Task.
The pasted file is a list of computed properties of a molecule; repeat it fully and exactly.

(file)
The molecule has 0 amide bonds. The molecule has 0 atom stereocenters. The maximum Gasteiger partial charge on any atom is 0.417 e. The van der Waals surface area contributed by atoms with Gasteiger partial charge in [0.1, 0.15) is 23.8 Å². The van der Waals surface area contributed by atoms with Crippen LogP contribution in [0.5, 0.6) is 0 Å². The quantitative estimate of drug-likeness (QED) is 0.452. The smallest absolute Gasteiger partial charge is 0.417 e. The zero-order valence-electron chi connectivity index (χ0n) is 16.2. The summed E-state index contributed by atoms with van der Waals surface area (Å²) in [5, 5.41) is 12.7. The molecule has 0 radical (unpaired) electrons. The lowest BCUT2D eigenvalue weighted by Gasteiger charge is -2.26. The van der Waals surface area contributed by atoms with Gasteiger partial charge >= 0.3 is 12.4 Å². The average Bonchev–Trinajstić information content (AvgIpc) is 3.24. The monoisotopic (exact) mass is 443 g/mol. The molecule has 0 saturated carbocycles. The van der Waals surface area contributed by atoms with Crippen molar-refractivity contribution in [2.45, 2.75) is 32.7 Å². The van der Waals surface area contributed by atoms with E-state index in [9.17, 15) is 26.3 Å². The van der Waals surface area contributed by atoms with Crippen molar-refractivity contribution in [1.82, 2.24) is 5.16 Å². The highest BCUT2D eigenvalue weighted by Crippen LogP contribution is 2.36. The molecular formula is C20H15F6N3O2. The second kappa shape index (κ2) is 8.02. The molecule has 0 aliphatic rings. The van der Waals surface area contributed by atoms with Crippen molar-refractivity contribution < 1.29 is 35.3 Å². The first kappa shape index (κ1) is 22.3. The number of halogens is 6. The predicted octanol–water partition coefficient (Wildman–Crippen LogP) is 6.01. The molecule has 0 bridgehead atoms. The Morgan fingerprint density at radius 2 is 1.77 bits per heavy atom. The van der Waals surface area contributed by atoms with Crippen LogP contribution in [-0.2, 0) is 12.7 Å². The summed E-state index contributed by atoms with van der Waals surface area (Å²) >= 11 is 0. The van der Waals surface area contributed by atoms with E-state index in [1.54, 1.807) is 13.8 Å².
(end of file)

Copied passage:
The molecule has 0 amide bonds. The molecule has 0 atom stereocenters. The maximum Gasteiger partial charge on any atom is 0.417 e. The van der Waals surface area contributed by atoms with Gasteiger partial charge in [0.1, 0.15) is 23.8 Å². The van der Waals surface area contributed by atoms with Crippen LogP contribution in [0.5, 0.6) is 0 Å². The quantitative estimate of drug-likeness (QED) is 0.452. The smallest absolute Gasteiger partial charge is 0.417 e. The zero-order valence-electron chi connectivity index (χ0n) is 16.2. The summed E-state index contributed by atoms with van der Waals surface area (Å²) in [5, 5.41) is 12.7. The molecule has 0 radical (unpaired) electrons. The lowest BCUT2D eigenvalue weighted by Gasteiger charge is -2.26. The van der Waals surface area contributed by atoms with Gasteiger partial charge >= 0.3 is 12.4 Å². The average Bonchev–Trinajstić information content (AvgIpc) is 3.24. The monoisotopic (exact) mass is 443 g/mol. The molecule has 0 saturated carbocycles. The van der Waals surface area contributed by atoms with Crippen molar-refractivity contribution in [2.45, 2.75) is 32.7 Å². The van der Waals surface area contributed by atoms with E-state index in [9.17, 15) is 26.3 Å². The van der Waals surface area contributed by atoms with Crippen molar-refractivity contribution in [1.82, 2.24) is 5.16 Å². The highest BCUT2D eigenvalue weighted by Crippen LogP contribution is 2.36. The molecular formula is C20H15F6N3O2. The second kappa shape index (κ2) is 8.02. The molecule has 0 aliphatic rings. The van der Waals surface area contributed by atoms with Crippen molar-refractivity contribution < 1.29 is 35.3 Å². The first kappa shape index (κ1) is 22.3. The number of halogens is 6. The predicted octanol–water partition coefficient (Wildman–Crippen LogP) is 6.01. The molecule has 0 bridgehead atoms. The Morgan fingerprint density at radius 2 is 1.77 bits per heavy atom. The van der Waals surface area contributed by atoms with Crippen LogP contribution in [-0.2, 0) is 12.7 Å². The summed E-state index contributed by atoms with van der Waals surface area (Å²) >= 11 is 0. The van der Waals surface area contributed by atoms with E-state index in [1.54, 1.807) is 13.8 Å².